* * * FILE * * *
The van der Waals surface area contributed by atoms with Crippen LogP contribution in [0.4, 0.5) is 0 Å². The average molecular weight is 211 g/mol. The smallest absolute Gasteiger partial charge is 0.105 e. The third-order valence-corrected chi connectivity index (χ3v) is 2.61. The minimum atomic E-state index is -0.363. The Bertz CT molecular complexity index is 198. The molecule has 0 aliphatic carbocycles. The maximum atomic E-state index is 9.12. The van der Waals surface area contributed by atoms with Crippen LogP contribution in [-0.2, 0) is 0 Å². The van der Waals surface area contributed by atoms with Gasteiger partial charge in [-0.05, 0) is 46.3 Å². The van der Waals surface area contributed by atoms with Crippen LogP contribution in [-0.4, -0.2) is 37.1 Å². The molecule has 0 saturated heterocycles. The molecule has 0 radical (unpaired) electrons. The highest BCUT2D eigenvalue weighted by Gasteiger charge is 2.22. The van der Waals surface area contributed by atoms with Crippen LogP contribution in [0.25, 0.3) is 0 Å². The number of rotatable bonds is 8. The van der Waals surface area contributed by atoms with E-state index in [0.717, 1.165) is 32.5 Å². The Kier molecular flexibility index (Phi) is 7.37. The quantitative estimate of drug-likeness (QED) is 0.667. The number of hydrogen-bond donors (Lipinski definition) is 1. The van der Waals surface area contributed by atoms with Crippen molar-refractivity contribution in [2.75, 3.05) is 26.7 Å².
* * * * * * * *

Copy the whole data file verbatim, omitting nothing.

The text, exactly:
The van der Waals surface area contributed by atoms with Crippen LogP contribution in [0.4, 0.5) is 0 Å². The average molecular weight is 211 g/mol. The smallest absolute Gasteiger partial charge is 0.105 e. The third-order valence-corrected chi connectivity index (χ3v) is 2.61. The minimum atomic E-state index is -0.363. The Bertz CT molecular complexity index is 198. The molecule has 0 aliphatic carbocycles. The maximum atomic E-state index is 9.12. The van der Waals surface area contributed by atoms with Crippen LogP contribution in [-0.2, 0) is 0 Å². The van der Waals surface area contributed by atoms with Gasteiger partial charge in [-0.05, 0) is 46.3 Å². The van der Waals surface area contributed by atoms with Crippen LogP contribution in [-0.4, -0.2) is 37.1 Å². The molecule has 0 saturated heterocycles. The molecule has 0 radical (unpaired) electrons. The highest BCUT2D eigenvalue weighted by Gasteiger charge is 2.22. The van der Waals surface area contributed by atoms with Crippen LogP contribution in [0.25, 0.3) is 0 Å². The number of rotatable bonds is 8. The van der Waals surface area contributed by atoms with E-state index in [0.717, 1.165) is 32.5 Å². The Kier molecular flexibility index (Phi) is 7.37. The quantitative estimate of drug-likeness (QED) is 0.667. The number of hydrogen-bond donors (Lipinski definition) is 1. The van der Waals surface area contributed by atoms with Crippen molar-refractivity contribution in [2.75, 3.05) is 26.7 Å².